FCC Takes on Phone|Relay Service Fraud

     WASHINGTON (CN) – The Federal Communications Commission issued two regulations meant to tackle misuse of government-funded communication services used by the hearing and speech-impaired.
     Telecommunications Relay Service (TRS) allows people who are deaf or unable to speak to communicate to others. The program is funded by the FCC.
     Communications services have faced a number of problems in recent years, and the FCC has taken action to make sure that the program is being used properly.
     In a 2006 notice of proposed rulemaking, the FCC noted it received numerous complaints that its text-based relay service “is being misused by persons without a hearing or speech disability to defraud merchants by making purchases over the telephone using stolen, fake, or otherwise invalid credit cards, and to make harassing calls.”
     More recently, a company that provided video relay services paid nearly $1.4 million to the FCC last year to settle claims that it improperly billed the commission for calls made by the company’s employees.
     The FCC published a final rule Tuesday clarifying the conditions for relay service providers’ compensation.
     Any relay service to a user who is not “deaf, hard of hearing, deaf-blind, or who [does not have] a speech disability” cannot be reimbursed, the FCC wrote.
     The FCC amended a rule to clarify that its relay service administrator does not have to reimburse a service provider until the provider can show the money is compensable.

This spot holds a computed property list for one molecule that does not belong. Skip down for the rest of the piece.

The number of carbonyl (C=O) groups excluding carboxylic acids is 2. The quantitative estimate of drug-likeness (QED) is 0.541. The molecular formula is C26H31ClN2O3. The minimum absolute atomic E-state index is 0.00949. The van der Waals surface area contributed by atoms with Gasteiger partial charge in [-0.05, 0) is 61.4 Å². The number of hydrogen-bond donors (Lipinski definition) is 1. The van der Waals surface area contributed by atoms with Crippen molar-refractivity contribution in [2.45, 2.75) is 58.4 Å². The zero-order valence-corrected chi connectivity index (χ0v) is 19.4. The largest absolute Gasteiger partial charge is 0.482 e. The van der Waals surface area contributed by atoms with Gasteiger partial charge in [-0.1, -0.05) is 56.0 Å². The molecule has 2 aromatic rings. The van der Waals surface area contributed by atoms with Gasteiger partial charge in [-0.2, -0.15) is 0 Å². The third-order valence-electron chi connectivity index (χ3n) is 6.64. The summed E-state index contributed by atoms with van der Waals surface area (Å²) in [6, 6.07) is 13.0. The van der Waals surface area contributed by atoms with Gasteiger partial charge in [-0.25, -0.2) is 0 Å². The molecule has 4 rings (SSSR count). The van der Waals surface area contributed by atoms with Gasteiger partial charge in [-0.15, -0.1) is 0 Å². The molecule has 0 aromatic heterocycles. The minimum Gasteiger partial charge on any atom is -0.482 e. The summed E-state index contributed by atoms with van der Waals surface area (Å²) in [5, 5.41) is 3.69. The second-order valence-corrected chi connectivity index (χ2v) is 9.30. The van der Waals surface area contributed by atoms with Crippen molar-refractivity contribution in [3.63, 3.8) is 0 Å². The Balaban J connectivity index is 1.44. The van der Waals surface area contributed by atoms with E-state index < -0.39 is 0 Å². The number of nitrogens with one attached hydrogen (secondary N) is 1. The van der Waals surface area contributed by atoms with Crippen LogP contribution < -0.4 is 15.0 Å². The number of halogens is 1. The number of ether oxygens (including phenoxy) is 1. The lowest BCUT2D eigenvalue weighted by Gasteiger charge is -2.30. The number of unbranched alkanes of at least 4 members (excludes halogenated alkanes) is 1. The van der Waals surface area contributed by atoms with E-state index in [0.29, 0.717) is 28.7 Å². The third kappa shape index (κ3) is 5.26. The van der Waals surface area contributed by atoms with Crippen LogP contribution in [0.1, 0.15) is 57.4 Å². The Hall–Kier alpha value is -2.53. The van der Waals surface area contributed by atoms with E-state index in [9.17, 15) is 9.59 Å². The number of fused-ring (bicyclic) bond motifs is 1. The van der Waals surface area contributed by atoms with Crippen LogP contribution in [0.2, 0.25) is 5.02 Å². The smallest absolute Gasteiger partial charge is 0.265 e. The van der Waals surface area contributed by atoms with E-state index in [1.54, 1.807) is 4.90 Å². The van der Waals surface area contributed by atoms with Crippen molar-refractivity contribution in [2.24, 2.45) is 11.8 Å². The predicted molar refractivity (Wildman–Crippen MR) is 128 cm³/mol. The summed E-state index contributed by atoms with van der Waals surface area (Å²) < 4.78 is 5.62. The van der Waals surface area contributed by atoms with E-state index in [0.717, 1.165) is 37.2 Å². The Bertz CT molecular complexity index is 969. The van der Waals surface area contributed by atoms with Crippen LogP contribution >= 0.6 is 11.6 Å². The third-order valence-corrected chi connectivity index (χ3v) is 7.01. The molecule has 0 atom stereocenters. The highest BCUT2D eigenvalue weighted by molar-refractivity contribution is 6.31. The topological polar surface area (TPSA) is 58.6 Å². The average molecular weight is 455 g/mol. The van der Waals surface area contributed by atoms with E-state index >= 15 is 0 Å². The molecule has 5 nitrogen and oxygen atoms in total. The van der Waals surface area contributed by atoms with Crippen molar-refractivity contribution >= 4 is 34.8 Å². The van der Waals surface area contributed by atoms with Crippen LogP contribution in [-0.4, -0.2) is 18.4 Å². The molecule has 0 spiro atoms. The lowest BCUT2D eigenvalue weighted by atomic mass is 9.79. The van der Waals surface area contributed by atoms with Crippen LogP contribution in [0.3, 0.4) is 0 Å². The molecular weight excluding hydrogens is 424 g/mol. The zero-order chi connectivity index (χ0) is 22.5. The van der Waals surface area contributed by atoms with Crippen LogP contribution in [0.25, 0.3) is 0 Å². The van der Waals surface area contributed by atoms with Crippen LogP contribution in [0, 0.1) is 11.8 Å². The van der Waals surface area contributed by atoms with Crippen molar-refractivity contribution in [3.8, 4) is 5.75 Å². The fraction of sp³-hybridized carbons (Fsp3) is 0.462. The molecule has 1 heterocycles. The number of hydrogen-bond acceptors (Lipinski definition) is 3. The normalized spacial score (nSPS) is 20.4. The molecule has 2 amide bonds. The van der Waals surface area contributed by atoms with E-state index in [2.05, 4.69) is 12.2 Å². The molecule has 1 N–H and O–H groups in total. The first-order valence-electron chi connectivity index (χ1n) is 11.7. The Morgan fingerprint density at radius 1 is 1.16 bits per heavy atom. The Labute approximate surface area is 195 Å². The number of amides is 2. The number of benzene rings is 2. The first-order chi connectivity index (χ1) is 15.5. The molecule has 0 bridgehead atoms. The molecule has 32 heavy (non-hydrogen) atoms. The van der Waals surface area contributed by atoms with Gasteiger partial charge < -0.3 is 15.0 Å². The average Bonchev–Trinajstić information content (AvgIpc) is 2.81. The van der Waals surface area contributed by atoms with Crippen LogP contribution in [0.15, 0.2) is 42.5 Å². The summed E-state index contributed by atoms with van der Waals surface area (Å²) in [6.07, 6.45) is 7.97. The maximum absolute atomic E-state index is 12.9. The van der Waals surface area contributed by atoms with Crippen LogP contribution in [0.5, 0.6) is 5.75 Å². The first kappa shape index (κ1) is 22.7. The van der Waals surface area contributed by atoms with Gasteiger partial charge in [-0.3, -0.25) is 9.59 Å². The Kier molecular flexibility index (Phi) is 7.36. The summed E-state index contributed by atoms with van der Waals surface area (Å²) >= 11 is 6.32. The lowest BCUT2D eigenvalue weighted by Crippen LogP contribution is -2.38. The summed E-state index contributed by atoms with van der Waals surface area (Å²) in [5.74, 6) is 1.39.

The FCC also issued a proposed rule seeking comment about its current regulations related to compensation for relay services.
     Recently, the FCC prohibited all financial incentives and rewards programs by providers to encourage third parties to use their internet-based captioned text services.
     The FCC seeks comments about whether it should permanently adopt emergency interim rule, and asked commenters to weigh its costs and benefits.
     Some providers have given away free captioning equipment to users in recent months, the FCC said.
     “Just as the commission is concerned about the potential for certain marketing programs to incent improper use of [internet captioned text service], it is similarly concerned that the recent spike in [the service’s] usage may be the direct result of these equipment giveaway or loan programs,” the FCC wrote.
     The FCC said it was concerned that the “modern and attractive” devices may be used by people who do not actually need them.

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